Published July 20, 2014 by Linda Maye Adams

Most of the time in Northern Virginia, you can tell when a storm is coming.  It’s summer, and a thunderstorm usually comes when humidity is heavy in the air.  It feels almost like the air is about to burst open.  Then the winds come in, and the trees sway.  The black clouds come in with the winds, and then the rain starts.

But I was visiting Arlington Cemetery in late November, well after summer and nearing the end of fall.  I’d just gotten my new tennis shoes that were made for flat feet, so I was partially trying out how well they work.  But I was also doing research for a writing project.  The very striking thing about the cemetery is that the graves all identical.  Go to a church cemetery and the graves are all different shapes and size.   But at Arlington Cemetery, it’s an overwhelming number of rows of white grave markers.

Because I was so early, workers were out spraying down the graves with a high powered hose.  All the grave stones are white, and all but the oldest are a pristine white from all this cleaning.  Another worker was using a leaf blower to clean the many two lane roads throughout the grounds.

I visited John F. Kennedy’s grave, and then watched the soldiers standing their watch at the Tomb of the Unknown Soldier.  This is a very special duty for the soldiers, and they’re out there no matter what the weather is.  Only three of the sentinels have been women, the first in 2001.

The sharp clear notes of a bugle drew me to a military funeral for an enlisted soldier.  The bugle has a certain kind of lonely, mourning quality to it.

As the ceremony ended, I noticed that, in the distance, the clouds had gone black, contrasting with the sharp blue of the autumn sky.  It hadn’t been like that when I’d arrived, but now it looked like something evil was coming in over the land.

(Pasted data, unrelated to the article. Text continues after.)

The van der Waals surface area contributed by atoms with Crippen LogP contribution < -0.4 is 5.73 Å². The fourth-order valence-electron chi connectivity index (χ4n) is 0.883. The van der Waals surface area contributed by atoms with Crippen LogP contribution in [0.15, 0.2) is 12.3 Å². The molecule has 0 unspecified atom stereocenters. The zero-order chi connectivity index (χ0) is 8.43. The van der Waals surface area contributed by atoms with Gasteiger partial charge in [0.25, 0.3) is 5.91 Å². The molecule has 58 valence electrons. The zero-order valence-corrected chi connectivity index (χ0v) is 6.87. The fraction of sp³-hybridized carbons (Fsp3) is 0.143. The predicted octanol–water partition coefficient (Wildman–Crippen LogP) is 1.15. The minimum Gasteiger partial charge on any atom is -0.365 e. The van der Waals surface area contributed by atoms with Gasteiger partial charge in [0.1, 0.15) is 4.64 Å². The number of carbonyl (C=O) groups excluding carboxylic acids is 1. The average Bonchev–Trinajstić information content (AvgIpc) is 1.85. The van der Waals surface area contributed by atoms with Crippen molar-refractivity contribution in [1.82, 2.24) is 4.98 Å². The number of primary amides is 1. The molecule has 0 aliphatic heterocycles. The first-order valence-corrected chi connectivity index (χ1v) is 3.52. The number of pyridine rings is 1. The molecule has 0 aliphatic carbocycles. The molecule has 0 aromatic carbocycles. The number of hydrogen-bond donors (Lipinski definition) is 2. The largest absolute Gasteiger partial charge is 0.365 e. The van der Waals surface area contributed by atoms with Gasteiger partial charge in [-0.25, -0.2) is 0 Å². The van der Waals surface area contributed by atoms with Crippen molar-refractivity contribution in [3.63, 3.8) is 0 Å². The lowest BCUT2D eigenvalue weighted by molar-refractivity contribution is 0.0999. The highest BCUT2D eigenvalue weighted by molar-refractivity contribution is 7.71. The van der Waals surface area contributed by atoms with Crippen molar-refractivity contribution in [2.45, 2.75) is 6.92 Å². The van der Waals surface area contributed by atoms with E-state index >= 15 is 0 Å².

I started back, but I’d really walked further than I thought (the shoes were very comfortable).  While I had a jacket on, suited for the cooler temperatures of autumn in Virginia, I didn’t have an umbrella.  I walked quickly, but the storm clouds loomed overhead, and then it started to pour.  All I could really do was keep walking.  It was a cemetery.  There wasn’t exactly places to duck under to wait the storm out.  By the time I got back to my car, I was a soggy mess.

And then the storm disappeared, like it had never happened.

A behind the scenes of the sentries for the Tomb of the Unknown Soldier:

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From The Daily Post prompt:

You’re at the beach with some friends and/or family, enjoying the sun, nibbling on some watermelon. All of a sudden, within seconds, the weather shifts and hale starts descending form the sky. Write a post about what happens next.

The World is Built for Tall People and I’m short

Published July 19, 2014 by Linda Maye Adams

The world is built for tall people. 

I’m not really that short.  I’m more average.  My mother was short at 4’11.  But sometimes I think the rest of the world forgets that not everyone is 6 foot tall with long legs.